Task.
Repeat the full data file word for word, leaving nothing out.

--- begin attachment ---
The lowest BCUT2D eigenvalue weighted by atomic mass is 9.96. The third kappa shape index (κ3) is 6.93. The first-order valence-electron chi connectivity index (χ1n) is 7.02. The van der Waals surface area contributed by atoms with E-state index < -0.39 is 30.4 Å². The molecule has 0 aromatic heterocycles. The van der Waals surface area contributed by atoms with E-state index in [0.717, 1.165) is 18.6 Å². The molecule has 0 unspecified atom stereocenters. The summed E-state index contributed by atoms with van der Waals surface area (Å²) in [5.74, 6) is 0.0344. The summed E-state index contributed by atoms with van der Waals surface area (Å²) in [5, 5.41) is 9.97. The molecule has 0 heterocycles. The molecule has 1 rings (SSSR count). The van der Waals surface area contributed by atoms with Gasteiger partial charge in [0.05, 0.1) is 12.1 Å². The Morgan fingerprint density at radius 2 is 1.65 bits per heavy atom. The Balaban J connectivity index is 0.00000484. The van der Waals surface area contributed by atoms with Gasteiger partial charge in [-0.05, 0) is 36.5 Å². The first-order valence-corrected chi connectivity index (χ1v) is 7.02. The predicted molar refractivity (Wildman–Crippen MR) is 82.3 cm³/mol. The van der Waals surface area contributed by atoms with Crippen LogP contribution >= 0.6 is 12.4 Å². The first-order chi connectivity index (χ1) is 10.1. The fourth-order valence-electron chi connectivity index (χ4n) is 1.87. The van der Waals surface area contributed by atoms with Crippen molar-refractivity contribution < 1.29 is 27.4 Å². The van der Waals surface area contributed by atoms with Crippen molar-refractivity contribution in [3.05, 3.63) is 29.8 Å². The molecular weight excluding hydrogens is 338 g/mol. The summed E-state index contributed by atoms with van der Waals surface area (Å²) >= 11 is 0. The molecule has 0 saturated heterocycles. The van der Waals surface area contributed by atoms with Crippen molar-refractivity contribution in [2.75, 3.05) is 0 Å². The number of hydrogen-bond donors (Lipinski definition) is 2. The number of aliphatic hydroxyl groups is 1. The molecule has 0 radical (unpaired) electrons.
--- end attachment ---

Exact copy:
The lowest BCUT2D eigenvalue weighted by atomic mass is 9.96. The third kappa shape index (κ3) is 6.93. The first-order valence-electron chi connectivity index (χ1n) is 7.02. The van der Waals surface area contributed by atoms with E-state index < -0.39 is 30.4 Å². The molecule has 0 aromatic heterocycles. The van der Waals surface area contributed by atoms with E-state index in [0.717, 1.165) is 18.6 Å². The molecule has 0 unspecified atom stereocenters. The summed E-state index contributed by atoms with van der Waals surface area (Å²) in [5.74, 6) is 0.0344. The summed E-state index contributed by atoms with van der Waals surface area (Å²) in [5, 5.41) is 9.97. The molecule has 0 heterocycles. The molecule has 1 rings (SSSR count). The van der Waals surface area contributed by atoms with Gasteiger partial charge in [0.05, 0.1) is 12.1 Å². The Morgan fingerprint density at radius 2 is 1.65 bits per heavy atom. The Balaban J connectivity index is 0.00000484. The van der Waals surface area contributed by atoms with Gasteiger partial charge in [-0.05, 0) is 36.5 Å². The first-order valence-corrected chi connectivity index (χ1v) is 7.02. The predicted molar refractivity (Wildman–Crippen MR) is 82.3 cm³/mol. The van der Waals surface area contributed by atoms with Crippen LogP contribution >= 0.6 is 12.4 Å². The first-order chi connectivity index (χ1) is 10.1. The fourth-order valence-electron chi connectivity index (χ4n) is 1.87. The van der Waals surface area contributed by atoms with Crippen molar-refractivity contribution < 1.29 is 27.4 Å². The van der Waals surface area contributed by atoms with Crippen molar-refractivity contribution in [3.05, 3.63) is 29.8 Å². The molecular weight excluding hydrogens is 338 g/mol. The summed E-state index contributed by atoms with van der Waals surface area (Å²) >= 11 is 0. The molecule has 0 saturated heterocycles. The van der Waals surface area contributed by atoms with Crippen molar-refractivity contribution in [2.75, 3.05) is 0 Å². The number of hydrogen-bond donors (Lipinski definition) is 2. The number of aliphatic hydroxyl groups is 1. The molecule has 0 radical (unpaired) electrons.